White House Budget as Political Manifesto: Obama’s $3.8 Trillion Plan for American Revival

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Jason Reed / Reuters

President Barack Obama delivers remarks on his administration's 2013 budget at Northern Virginia Community College in Annandale, Virginia, Feb. 13, 2012.

With a divided Congress still standing at the other end of Pennsylvania Avenue, the annual White House budget isn’t a policy proposal destined for markup in the subcommittee rooms of the Capitol. It’s a statement of principle. And in an election year, it’s something more: Obama’s $3.8 trillion fiscal year 2013 budget, unveiled on Monday, marked the debut of his re-election platform. In among the bar charts and bullet-points was the President’s story about why he needs a second term.

The first thing the White House wanted voters to know about its budget was what it’s not: “We can’t cut our way into growth,” Obama told a crowd at a community college in northern Virginia on Monday. “I think there is pretty broad agreement that the time for austerity is not today,” Budget Director Jack Lew said on Meet the Press the day prior. After 2011 was consumed with debate over swelling deficits and debt, culminating in large cuts to discretionary spending as part of the debt-ceiling deal, Obama has largely put those issues aside. The first bullet point of a budget fact-sheet distributed by the White House notes the cuts agreed to last year and states that this year’s budget “reflects that decision.” In short, they already did their cutting.

There are other savings in the document–$4 billion over ten years in total, according to the White House’s numbers–but it’s not the spiritual heart of the document. Nor is it, as Republicans will quickly point out, a road-map to balanced budgets or evaporating debt. The White House projects a budget deficit of $901 billion or 5.5% of GDP in 2013, down from $1.33 trillion, 8.5% pf GDP, in 2012. As in previous years, there is no big rethink of federal entitlements, one of the largest contributors to long-term red ink.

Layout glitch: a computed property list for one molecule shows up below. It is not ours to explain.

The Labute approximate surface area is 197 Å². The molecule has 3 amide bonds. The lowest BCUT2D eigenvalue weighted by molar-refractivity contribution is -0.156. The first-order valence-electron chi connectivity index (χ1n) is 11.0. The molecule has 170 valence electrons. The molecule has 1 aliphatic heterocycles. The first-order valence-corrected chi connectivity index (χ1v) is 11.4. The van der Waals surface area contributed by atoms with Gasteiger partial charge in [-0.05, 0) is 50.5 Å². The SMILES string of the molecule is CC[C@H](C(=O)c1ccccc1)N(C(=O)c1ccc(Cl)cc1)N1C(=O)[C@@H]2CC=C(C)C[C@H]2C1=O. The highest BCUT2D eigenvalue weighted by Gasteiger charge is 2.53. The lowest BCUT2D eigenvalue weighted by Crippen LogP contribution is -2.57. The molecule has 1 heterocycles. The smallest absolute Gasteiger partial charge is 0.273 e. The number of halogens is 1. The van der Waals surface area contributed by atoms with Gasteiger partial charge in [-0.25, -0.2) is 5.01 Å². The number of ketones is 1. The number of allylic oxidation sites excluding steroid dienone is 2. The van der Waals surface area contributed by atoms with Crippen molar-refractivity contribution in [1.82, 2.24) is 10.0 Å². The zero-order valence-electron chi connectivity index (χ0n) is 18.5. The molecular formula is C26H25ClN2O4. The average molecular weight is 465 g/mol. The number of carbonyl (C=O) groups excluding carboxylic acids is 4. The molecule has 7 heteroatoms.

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Rather than grim austerity, Obama’s budget story is one of revival: $8 billion for community colleges over three years; a core expansion of spending on manufacturing, infrastructure and R&D taken from his now defunct American Jobs Act; a 55% increase for Race to the Top, Obama’s competitive education grant program; $770 million to promote democracy in Arab Spring countries. The Pentagon would see cuts, but that’s its own kind of optimism if the military has fewer missions to undertake. NASA’s budget and the EPA’s would be trimmed, and the NIH’s frozen, but those are minor asides in Obama’s tale of economic rejuvenation.

“We can’t have Washington stand in the way of America’s comeback,” Obama said Monday, delivering a pep talk to college kids worthy of a Clint Eastwood Super Bowl commercial. “You believe in yourselves,” he said. “You believe in the future of this country.” Even the technical details of Obama’s budget took on an air of swaggering optimism. It projects a 17.5% year-over-year increase in tax revenue, which would mark the 3rd-largest bump since 1953, according to the Wall Street Journal, and robust 3% growth in 2013.

It wasn’t all sunny estimates and stimulus retreads: The budget’s tax section is Obama’s most biting to date, and staked out new ground for the President to fight the GOP, likely led by Mitt Romney, later this year. The proposal calls for $1.5 trillion in new revenue over a decade, in large part from the expiration of top-tier income breaks from the Bush tax cuts at the end of 2012. It would also raise taxes on dividends income from the wealthiest earners and enshrine the much ballyhooed Buffett Rule, which would tax yearly incomes of $1 million+ at no less than 30%, in law.

The actual 2013 budget that Obama eventually negotiates with Congress will look nothing like this. Republicans are staunchly opposed to most of Obama’s flourishes and a divided legislature, especially in an election year, will almost certainly preserve the status quo, taking no radical steps in either short-term spending, as Democrats want, or long-term cuts, as Republicans favor. But Americans aren’t pleased with the current state of things, and Obama is trying to give them a reason to pull the lever in November: a promise of something more, a halftime comeback. The status quo he hopes to maintain is the occupancy of the White House.